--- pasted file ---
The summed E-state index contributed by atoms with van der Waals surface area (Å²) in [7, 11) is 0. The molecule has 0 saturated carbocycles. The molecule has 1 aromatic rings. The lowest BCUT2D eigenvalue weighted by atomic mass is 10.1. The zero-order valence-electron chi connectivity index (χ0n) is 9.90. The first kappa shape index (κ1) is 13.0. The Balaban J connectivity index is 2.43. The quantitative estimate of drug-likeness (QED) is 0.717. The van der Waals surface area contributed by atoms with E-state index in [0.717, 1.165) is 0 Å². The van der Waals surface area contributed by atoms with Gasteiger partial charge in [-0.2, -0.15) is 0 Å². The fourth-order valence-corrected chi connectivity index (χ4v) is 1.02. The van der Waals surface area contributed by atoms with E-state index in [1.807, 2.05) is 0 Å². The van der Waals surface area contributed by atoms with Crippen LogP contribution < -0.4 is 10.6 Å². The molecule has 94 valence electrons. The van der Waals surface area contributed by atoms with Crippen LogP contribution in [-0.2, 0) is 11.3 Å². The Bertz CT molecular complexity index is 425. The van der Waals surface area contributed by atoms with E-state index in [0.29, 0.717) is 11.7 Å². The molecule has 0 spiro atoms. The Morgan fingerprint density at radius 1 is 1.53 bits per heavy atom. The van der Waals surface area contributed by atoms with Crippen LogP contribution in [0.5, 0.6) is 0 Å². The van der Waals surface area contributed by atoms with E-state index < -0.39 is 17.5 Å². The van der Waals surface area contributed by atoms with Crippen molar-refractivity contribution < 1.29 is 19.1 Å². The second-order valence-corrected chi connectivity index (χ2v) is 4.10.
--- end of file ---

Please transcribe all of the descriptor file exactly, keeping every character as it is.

The summed E-state index contributed by atoms with van der Waals surface area (Å²) in [7, 11) is 0. The molecule has 0 saturated carbocycles. The molecule has 1 aromatic rings. The lowest BCUT2D eigenvalue weighted by atomic mass is 10.1. The zero-order valence-electron chi connectivity index (χ0n) is 9.90. The first kappa shape index (κ1) is 13.0. The Balaban J connectivity index is 2.43. The quantitative estimate of drug-likeness (QED) is 0.717. The van der Waals surface area contributed by atoms with E-state index in [0.717, 1.165) is 0 Å². The van der Waals surface area contributed by atoms with Gasteiger partial charge in [-0.2, -0.15) is 0 Å². The fourth-order valence-corrected chi connectivity index (χ4v) is 1.02. The van der Waals surface area contributed by atoms with E-state index in [1.807, 2.05) is 0 Å². The van der Waals surface area contributed by atoms with Crippen LogP contribution < -0.4 is 10.6 Å². The molecule has 94 valence electrons. The van der Waals surface area contributed by atoms with Crippen LogP contribution in [-0.2, 0) is 11.3 Å². The Bertz CT molecular complexity index is 425. The van der Waals surface area contributed by atoms with E-state index in [0.29, 0.717) is 11.7 Å². The molecule has 0 spiro atoms. The Morgan fingerprint density at radius 1 is 1.53 bits per heavy atom. The van der Waals surface area contributed by atoms with Crippen LogP contribution in [0.5, 0.6) is 0 Å². The van der Waals surface area contributed by atoms with E-state index < -0.39 is 17.5 Å². The van der Waals surface area contributed by atoms with Crippen molar-refractivity contribution < 1.29 is 19.1 Å². The second-order valence-corrected chi connectivity index (χ2v) is 4.10.